Leading consumer finance players in Japan (March 2006)Promise, which boasts a
market share of around 13 percent, is looking to acquire all the
shares of Sanyo Shinpan, which has around 4 percent of the market
(see below). On 31 July, Promise acquired Asahi
Enterprise, the largest shareholder in Sanyo Shinpan with a 25.2
percent stake; the president of Sanyo Shinpan, who holds 19 percent
of the company, has already agreed to tender his shares.

Both Promise and Sanyo Shinpan argue that in response to the
severe business environment, a merger is the best way forward.
Hiroki Jinnai, president of Promise, said in a briefing on 3
August: “We must pursue economies of scale ahead of the upcoming
shift in the market. Sanyo Shinpan is an ideal partner for Promise…
the acquisition is an opportunity for Sanyo Shinpan shareholders to
maximise profits.”

The combined company will have ¥2 trillion ($17 billion) in
consumer loans outstanding and 3.72 million customers (2.73
inherited from Promise). The new group will benefit from Sanyo
Shinpan’s mature loan guarantee business, which boasts 168 alliance
partners and ¥151 billion in guaranteed loans outstanding, compared
with ten alliance partners and ¥188 billion in loans outstanding
from Promise.

Jinnai stressed that, with Sanyo Shinpan being focused primarily in
the west of Japan, there was minimal overlap between the two groups
and the number of duplicate loans was negligible. The two will look
to find up to ¥8 billion in synergy costs, mainly from integrating
marketing, branches, IT functions and customer service

In the first quarter of fiscal 2007, Sanyo Shinpan added ¥38.7
billion to its allowance for loan losses and ¥45.4 billion to its
allowance for losses due to interest refunds, a total of ¥84
billion. “This gives Sanyo Shinpan a higher reserve ratio
associated with losses due to interest refunds than any other major
Japanese consumer finance company, including Promise, improving the
combined group’s financial soundness,” added Jinnai.

The troubles in the consumer finance market stem from the Japanese
government’s controversial limits on consumer lending, set to come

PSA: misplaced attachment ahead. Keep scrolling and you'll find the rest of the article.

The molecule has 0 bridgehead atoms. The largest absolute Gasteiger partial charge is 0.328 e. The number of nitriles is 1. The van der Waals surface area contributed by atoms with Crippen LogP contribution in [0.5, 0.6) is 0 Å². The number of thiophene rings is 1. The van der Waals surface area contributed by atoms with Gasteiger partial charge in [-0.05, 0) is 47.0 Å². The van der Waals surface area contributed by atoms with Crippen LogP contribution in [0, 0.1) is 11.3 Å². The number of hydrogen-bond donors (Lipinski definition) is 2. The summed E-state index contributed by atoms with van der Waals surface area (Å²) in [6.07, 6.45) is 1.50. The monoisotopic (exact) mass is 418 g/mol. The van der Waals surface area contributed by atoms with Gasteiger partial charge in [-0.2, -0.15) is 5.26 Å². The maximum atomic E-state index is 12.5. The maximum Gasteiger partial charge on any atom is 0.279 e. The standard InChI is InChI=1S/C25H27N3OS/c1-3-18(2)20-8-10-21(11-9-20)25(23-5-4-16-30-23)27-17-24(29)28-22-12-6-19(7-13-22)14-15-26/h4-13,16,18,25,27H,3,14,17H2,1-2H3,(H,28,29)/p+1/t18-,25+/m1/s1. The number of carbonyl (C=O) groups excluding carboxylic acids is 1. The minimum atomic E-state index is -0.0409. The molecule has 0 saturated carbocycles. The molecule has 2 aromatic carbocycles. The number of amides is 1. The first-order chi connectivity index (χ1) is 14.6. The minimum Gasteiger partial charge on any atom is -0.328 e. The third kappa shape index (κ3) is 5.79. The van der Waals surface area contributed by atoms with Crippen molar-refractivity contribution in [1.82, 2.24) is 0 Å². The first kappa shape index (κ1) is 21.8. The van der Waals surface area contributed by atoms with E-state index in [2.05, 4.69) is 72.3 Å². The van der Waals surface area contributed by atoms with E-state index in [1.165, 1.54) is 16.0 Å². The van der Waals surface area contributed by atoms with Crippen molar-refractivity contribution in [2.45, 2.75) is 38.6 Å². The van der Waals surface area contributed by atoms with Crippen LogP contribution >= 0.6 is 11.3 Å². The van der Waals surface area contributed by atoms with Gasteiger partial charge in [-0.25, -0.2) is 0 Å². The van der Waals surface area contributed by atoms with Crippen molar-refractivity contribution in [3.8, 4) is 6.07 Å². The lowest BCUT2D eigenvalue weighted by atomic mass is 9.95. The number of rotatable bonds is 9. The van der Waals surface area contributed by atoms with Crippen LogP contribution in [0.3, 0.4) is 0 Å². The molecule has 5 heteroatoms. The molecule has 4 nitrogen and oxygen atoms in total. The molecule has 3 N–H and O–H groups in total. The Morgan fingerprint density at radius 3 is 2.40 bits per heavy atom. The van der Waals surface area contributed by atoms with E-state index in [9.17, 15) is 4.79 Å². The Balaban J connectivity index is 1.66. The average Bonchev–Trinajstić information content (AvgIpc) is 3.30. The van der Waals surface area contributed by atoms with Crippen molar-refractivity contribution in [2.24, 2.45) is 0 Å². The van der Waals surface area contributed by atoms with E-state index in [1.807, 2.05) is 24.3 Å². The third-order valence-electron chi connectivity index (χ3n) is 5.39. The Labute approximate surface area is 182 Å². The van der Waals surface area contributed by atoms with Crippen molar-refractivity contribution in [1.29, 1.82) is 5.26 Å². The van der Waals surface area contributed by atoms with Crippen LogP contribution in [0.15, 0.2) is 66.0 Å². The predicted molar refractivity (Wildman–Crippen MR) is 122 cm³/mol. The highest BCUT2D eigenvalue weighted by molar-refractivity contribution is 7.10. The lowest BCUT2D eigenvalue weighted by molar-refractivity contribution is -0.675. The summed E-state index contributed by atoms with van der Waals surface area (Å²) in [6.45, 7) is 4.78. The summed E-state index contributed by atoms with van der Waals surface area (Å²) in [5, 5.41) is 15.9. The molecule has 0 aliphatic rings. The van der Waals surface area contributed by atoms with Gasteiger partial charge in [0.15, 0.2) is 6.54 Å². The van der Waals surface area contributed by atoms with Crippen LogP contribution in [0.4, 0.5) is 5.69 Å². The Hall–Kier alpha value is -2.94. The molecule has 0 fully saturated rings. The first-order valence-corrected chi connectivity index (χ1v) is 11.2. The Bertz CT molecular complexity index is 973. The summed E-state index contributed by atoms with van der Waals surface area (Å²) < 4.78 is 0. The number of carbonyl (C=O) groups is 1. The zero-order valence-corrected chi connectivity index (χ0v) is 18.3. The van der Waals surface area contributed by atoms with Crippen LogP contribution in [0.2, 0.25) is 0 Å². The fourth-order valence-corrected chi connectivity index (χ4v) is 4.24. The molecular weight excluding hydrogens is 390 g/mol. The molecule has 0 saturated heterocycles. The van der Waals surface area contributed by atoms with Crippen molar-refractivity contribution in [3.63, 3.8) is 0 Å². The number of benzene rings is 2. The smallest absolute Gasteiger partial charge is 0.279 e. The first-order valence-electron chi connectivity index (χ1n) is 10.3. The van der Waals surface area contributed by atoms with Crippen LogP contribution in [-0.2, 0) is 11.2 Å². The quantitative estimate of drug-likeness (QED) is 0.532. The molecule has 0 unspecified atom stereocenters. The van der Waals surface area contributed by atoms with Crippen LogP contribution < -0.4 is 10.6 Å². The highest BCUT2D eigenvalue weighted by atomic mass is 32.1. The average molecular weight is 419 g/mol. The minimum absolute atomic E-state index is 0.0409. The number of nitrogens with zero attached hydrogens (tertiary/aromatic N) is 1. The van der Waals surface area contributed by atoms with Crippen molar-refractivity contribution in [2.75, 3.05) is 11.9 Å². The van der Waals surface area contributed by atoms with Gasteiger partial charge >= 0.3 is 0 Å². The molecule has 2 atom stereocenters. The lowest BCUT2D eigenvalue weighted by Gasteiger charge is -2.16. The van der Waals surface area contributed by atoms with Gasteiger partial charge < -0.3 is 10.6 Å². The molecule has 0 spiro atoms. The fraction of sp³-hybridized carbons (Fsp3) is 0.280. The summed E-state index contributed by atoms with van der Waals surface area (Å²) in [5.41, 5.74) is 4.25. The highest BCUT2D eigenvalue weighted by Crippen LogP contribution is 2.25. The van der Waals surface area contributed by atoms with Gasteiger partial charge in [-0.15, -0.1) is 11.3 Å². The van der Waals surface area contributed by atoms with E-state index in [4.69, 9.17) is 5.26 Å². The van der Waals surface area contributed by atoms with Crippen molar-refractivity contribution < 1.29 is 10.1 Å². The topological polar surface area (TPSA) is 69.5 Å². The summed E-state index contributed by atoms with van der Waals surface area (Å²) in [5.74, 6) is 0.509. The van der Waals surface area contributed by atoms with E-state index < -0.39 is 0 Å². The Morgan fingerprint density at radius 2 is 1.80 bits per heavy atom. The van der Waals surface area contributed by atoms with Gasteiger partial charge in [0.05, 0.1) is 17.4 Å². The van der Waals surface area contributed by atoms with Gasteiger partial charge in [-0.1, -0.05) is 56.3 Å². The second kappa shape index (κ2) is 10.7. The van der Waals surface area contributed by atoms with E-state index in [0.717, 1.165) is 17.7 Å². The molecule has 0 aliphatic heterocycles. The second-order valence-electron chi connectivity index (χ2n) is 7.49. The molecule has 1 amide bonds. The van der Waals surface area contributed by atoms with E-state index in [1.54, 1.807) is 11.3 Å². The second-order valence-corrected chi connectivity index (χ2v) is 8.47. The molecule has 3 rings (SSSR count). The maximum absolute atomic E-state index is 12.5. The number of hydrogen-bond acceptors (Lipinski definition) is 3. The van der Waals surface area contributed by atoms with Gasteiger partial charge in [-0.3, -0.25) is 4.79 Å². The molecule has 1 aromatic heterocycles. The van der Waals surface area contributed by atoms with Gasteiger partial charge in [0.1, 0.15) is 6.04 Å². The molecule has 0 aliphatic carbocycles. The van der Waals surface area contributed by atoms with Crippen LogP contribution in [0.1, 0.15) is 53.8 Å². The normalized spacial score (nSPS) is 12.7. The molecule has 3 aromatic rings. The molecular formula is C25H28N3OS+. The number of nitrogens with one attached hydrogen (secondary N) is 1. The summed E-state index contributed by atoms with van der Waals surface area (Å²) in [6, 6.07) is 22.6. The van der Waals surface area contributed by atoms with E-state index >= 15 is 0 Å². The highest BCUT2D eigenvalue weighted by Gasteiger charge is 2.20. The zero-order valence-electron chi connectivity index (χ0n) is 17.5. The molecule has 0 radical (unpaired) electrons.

into force at the end of 2009, as well as substantial credit
refunds (see RBI 565). The new law caps the amount of
interest that can be charged on consumer loans at 20 percent for
loans of less than ¥100,000, 18 percent for loans of less than ¥1
million and 15 percent for loans of ¥1 million or more. It also
regulates the total lending amount, in practice, to one-third of a
customer’s annual income. Acom, the third-largest player in the
market, has said that its aim is to earn at least ¥50 billion of
consolidated operating profit on the assumption that the average
loan yield of unsecured loans will be 16 percent.

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The plan for Promise, stressed Jinnai, was to establish a
competitive business model that would be less susceptible to the
changing environment and look to achieve sustainable earnings
growth. However, he warned the Japanese market will remain tough:
“We foresee even more challenging environments ahead. We firmly
believe this integration is vital.”

Mitsubishi UFJ Financial Group (MUFG), Mizuho and Sumitomo Mitsui
Financial Group (SMFG), Japan’s three biggest banking groups, all
reported sharp falls in income for fiscal year 2006. MUFG reported
a 25.5 percent drop in annual profit to ¥881 billion; Mizuho’s fell
28.9 percent, while SMFG’s decreased by 35.7 percent. The results
mirror similar profit falls at Japan’s consumer finance companies:
Aiful registered a net loss of ¥411 billion and rival Acom, in
which MUFG has a 15 percent stake, reported a loss of ¥437

In a sign of the ongoing market difficulty, GE Consumer Finance,
one the major players in the market, has revealed that it may look
to sell its Japanese arm. The unit has some ¥800 billion in loans